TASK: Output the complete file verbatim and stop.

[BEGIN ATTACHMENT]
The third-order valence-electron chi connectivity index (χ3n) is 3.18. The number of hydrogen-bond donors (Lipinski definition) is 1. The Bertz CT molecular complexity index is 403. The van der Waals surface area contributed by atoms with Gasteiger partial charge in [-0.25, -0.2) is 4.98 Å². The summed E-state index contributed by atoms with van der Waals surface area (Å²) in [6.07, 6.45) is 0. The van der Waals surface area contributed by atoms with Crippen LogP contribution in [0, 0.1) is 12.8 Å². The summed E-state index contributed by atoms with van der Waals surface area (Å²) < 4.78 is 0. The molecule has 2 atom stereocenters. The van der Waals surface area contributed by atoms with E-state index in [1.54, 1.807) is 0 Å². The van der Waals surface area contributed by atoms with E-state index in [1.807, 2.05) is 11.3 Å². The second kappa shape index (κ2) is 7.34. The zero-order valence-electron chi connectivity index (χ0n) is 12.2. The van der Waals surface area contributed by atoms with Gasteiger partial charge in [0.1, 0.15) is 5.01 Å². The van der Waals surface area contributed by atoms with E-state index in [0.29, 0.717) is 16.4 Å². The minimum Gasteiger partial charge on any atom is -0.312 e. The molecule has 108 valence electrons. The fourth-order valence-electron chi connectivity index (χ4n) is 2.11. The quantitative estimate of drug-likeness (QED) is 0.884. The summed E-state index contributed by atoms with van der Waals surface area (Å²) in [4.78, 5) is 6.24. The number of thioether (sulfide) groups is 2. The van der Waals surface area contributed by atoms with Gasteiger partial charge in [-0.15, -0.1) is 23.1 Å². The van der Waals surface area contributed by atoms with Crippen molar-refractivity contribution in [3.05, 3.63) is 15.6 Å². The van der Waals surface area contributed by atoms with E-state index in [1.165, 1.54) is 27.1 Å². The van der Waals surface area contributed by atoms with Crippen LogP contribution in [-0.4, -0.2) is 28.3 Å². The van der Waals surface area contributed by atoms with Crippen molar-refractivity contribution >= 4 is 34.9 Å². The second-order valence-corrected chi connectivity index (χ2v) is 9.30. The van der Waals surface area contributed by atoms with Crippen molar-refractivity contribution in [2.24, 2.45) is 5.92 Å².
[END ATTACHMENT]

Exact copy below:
The third-order valence-electron chi connectivity index (χ3n) is 3.18. The number of hydrogen-bond donors (Lipinski definition) is 1. The Bertz CT molecular complexity index is 403. The van der Waals surface area contributed by atoms with Gasteiger partial charge in [-0.25, -0.2) is 4.98 Å². The summed E-state index contributed by atoms with van der Waals surface area (Å²) in [6.07, 6.45) is 0. The van der Waals surface area contributed by atoms with Crippen LogP contribution in [0, 0.1) is 12.8 Å². The summed E-state index contributed by atoms with van der Waals surface area (Å²) < 4.78 is 0. The molecule has 2 atom stereocenters. The van der Waals surface area contributed by atoms with E-state index in [1.54, 1.807) is 0 Å². The van der Waals surface area contributed by atoms with E-state index in [1.807, 2.05) is 11.3 Å². The second kappa shape index (κ2) is 7.34. The zero-order valence-electron chi connectivity index (χ0n) is 12.2. The van der Waals surface area contributed by atoms with Gasteiger partial charge in [0.1, 0.15) is 5.01 Å². The van der Waals surface area contributed by atoms with E-state index in [0.29, 0.717) is 16.4 Å². The minimum Gasteiger partial charge on any atom is -0.312 e. The molecule has 108 valence electrons. The fourth-order valence-electron chi connectivity index (χ4n) is 2.11. The quantitative estimate of drug-likeness (QED) is 0.884. The summed E-state index contributed by atoms with van der Waals surface area (Å²) in [4.78, 5) is 6.24. The number of thioether (sulfide) groups is 2. The van der Waals surface area contributed by atoms with Gasteiger partial charge in [-0.15, -0.1) is 23.1 Å². The van der Waals surface area contributed by atoms with Crippen molar-refractivity contribution in [3.05, 3.63) is 15.6 Å². The van der Waals surface area contributed by atoms with E-state index in [1.165, 1.54) is 27.1 Å². The van der Waals surface area contributed by atoms with Crippen LogP contribution in [-0.4, -0.2) is 28.3 Å². The van der Waals surface area contributed by atoms with Crippen molar-refractivity contribution >= 4 is 34.9 Å². The second-order valence-corrected chi connectivity index (χ2v) is 9.30. The van der Waals surface area contributed by atoms with Crippen molar-refractivity contribution in [2.24, 2.45) is 5.92 Å².